Candidates seeking to run against Newsom in a likely recall election later this year could have as little as 24 hours to enter the race — just another quirk of California’s unique recall rules, which could also cause Newsom to lose his job even if he garners more support than the top candidate to replace him. Under California law, replacement candidates would likely have to file their paperwork no later than 59 days before the election — which must itself be scheduled 60 to 80 days after the secretary of state certifies the recall measure, the Los Angeles Times reports. Should Lt. Gov. Eleni Kounalakis decide to schedule the election 60 days after certification, that would give candidates just one day to file — potentially limiting the number of challengers Newsom will face.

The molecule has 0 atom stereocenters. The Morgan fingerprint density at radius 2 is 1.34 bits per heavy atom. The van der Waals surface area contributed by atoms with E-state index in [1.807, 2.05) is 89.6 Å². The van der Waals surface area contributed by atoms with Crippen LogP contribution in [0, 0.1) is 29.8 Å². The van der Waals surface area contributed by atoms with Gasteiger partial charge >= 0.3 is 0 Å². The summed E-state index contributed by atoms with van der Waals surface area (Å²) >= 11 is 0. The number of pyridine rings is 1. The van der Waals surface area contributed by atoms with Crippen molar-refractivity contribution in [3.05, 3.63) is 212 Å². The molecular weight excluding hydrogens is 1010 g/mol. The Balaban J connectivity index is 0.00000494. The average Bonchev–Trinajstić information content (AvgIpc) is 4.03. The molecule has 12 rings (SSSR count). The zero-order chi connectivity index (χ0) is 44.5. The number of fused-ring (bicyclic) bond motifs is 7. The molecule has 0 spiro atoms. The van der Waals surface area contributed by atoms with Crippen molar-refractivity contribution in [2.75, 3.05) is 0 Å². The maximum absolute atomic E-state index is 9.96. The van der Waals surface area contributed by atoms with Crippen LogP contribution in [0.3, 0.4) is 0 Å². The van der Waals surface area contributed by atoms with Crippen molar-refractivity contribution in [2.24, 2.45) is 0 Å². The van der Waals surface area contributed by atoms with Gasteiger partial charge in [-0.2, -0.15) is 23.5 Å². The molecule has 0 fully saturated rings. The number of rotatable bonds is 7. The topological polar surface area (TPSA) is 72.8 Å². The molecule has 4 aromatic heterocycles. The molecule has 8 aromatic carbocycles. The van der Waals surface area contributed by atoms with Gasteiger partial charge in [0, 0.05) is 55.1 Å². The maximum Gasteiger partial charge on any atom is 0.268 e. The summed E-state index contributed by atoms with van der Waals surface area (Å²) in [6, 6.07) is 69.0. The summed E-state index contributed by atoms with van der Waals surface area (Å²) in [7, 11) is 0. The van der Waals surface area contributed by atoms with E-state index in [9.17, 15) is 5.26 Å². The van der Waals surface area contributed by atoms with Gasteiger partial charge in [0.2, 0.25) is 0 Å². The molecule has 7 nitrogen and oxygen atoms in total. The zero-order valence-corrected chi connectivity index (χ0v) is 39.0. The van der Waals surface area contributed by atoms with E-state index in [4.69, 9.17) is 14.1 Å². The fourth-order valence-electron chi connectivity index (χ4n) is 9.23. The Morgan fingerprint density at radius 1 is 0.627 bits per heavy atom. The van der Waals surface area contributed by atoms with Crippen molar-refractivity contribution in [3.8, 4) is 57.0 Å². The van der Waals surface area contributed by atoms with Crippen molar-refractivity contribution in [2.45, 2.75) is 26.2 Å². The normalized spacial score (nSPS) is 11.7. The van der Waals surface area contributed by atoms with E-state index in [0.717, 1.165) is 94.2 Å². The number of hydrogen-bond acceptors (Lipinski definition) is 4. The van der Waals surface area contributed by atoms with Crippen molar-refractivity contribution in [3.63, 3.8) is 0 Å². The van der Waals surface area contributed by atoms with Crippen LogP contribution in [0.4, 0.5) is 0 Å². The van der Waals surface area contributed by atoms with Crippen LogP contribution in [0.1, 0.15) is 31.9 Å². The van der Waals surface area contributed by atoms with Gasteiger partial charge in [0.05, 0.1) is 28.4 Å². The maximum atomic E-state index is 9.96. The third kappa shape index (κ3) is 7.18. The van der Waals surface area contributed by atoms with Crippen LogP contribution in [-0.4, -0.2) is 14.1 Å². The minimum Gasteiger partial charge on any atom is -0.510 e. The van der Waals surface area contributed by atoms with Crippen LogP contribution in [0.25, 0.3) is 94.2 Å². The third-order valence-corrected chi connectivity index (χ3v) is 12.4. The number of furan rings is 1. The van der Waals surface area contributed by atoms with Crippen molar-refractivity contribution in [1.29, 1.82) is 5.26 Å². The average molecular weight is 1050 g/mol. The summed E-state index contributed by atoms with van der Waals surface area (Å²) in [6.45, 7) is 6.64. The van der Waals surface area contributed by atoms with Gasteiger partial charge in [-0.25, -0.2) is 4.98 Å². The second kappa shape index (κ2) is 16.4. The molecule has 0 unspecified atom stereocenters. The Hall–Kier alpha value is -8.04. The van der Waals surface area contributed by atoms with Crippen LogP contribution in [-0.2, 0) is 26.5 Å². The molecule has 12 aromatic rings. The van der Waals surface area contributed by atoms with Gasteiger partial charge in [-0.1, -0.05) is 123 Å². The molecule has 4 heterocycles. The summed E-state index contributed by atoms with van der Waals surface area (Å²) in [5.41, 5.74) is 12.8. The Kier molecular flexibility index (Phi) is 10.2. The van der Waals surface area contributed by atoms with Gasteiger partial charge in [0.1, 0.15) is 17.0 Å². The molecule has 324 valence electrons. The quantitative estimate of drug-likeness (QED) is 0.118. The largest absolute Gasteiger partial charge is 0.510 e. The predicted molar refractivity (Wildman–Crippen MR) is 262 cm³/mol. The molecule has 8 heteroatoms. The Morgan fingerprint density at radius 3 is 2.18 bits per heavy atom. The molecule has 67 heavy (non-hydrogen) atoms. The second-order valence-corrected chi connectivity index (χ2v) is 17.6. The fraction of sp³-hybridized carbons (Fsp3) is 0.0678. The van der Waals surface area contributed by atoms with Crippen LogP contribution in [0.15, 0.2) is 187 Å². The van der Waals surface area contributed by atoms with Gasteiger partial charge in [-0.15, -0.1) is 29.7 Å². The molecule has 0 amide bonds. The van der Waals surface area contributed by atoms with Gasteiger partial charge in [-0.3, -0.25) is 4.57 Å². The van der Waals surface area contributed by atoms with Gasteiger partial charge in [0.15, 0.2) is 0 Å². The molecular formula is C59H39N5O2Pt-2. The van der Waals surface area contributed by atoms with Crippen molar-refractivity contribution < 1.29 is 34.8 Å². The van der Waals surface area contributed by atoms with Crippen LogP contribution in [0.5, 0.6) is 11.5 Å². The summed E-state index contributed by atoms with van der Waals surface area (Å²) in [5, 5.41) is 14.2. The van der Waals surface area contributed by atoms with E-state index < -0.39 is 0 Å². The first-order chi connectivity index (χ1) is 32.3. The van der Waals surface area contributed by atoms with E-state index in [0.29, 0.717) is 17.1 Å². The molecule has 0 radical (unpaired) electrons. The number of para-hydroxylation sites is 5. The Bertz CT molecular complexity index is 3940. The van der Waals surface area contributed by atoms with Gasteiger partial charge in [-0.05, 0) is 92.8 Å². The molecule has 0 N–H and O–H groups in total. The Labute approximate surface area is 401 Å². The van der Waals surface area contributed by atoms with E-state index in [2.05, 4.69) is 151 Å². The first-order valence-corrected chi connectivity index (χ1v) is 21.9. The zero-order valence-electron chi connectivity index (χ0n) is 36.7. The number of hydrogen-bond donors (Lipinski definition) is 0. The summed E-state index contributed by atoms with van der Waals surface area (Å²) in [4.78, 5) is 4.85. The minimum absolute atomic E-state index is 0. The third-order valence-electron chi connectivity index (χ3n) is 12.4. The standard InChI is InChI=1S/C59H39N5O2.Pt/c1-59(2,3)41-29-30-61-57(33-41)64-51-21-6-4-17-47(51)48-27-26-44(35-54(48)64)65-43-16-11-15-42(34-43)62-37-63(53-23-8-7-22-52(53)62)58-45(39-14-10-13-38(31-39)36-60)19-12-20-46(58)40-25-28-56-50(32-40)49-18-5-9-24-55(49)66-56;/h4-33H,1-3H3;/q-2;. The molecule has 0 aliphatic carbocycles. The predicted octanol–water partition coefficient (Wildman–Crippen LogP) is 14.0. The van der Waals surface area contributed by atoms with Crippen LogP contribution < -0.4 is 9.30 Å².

Another wild card: whether high-dollar initiatives expected to go before voters in November 2022 end up on the recall ballot instead. It appears likely a referendum to overturn a flavored tobacco ban Newsom signed into law last year will go on the recall ballot, while the timing of three other initiatives — including one to legalize sports betting in tribal casinos — is more uncertain. The implications are massive for interest groups supporting and opposing the initiatives: Not only do special elections typically see different voters turn out than regular elections, but the campaigns will also take place much earlier than expected.